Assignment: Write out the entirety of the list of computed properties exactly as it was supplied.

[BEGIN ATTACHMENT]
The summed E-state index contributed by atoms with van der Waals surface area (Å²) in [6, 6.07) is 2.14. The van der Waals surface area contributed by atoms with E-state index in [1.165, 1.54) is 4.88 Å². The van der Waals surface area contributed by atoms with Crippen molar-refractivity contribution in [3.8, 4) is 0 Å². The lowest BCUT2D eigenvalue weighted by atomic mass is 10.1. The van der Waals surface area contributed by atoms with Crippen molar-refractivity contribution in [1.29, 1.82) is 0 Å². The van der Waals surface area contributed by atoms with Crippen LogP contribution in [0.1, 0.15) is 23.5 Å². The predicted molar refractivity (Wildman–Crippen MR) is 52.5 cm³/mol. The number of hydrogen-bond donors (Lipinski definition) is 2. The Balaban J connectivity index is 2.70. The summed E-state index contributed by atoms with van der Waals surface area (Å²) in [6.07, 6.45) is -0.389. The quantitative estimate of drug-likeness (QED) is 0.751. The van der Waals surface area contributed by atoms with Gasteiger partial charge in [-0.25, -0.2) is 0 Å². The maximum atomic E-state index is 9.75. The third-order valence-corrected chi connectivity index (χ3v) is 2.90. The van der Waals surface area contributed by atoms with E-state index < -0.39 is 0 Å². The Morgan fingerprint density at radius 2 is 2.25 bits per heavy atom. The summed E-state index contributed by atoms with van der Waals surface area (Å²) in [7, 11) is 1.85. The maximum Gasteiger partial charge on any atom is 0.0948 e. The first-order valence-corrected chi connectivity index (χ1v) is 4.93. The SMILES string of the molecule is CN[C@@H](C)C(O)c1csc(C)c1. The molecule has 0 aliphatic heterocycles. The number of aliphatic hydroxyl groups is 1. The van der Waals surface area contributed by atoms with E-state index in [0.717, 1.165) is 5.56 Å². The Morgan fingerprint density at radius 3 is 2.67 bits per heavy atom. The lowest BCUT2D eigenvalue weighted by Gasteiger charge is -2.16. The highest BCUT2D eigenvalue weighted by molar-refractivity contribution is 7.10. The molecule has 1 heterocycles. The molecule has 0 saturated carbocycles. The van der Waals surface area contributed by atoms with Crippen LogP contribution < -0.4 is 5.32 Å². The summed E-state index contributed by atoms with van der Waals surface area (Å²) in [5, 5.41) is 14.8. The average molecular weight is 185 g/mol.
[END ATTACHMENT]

The summed E-state index contributed by atoms with van der Waals surface area (Å²) in [6, 6.07) is 2.14. The van der Waals surface area contributed by atoms with E-state index in [1.165, 1.54) is 4.88 Å². The van der Waals surface area contributed by atoms with Crippen molar-refractivity contribution in [3.8, 4) is 0 Å². The lowest BCUT2D eigenvalue weighted by atomic mass is 10.1. The van der Waals surface area contributed by atoms with Crippen molar-refractivity contribution in [1.29, 1.82) is 0 Å². The van der Waals surface area contributed by atoms with Crippen LogP contribution in [0.1, 0.15) is 23.5 Å². The predicted molar refractivity (Wildman–Crippen MR) is 52.5 cm³/mol. The number of hydrogen-bond donors (Lipinski definition) is 2. The Balaban J connectivity index is 2.70. The summed E-state index contributed by atoms with van der Waals surface area (Å²) in [6.07, 6.45) is -0.389. The quantitative estimate of drug-likeness (QED) is 0.751. The van der Waals surface area contributed by atoms with Gasteiger partial charge in [-0.25, -0.2) is 0 Å². The maximum atomic E-state index is 9.75. The third-order valence-corrected chi connectivity index (χ3v) is 2.90. The van der Waals surface area contributed by atoms with E-state index < -0.39 is 0 Å². The Morgan fingerprint density at radius 2 is 2.25 bits per heavy atom. The summed E-state index contributed by atoms with van der Waals surface area (Å²) in [7, 11) is 1.85. The maximum Gasteiger partial charge on any atom is 0.0948 e. The first-order valence-corrected chi connectivity index (χ1v) is 4.93. The SMILES string of the molecule is CN[C@@H](C)C(O)c1csc(C)c1. The molecule has 0 aliphatic heterocycles. The number of aliphatic hydroxyl groups is 1. The van der Waals surface area contributed by atoms with E-state index in [0.717, 1.165) is 5.56 Å². The Morgan fingerprint density at radius 3 is 2.67 bits per heavy atom. The lowest BCUT2D eigenvalue weighted by Gasteiger charge is -2.16. The highest BCUT2D eigenvalue weighted by molar-refractivity contribution is 7.10. The molecule has 1 heterocycles. The molecule has 0 saturated carbocycles. The van der Waals surface area contributed by atoms with Crippen LogP contribution < -0.4 is 5.32 Å². The summed E-state index contributed by atoms with van der Waals surface area (Å²) in [5, 5.41) is 14.8. The average molecular weight is 185 g/mol.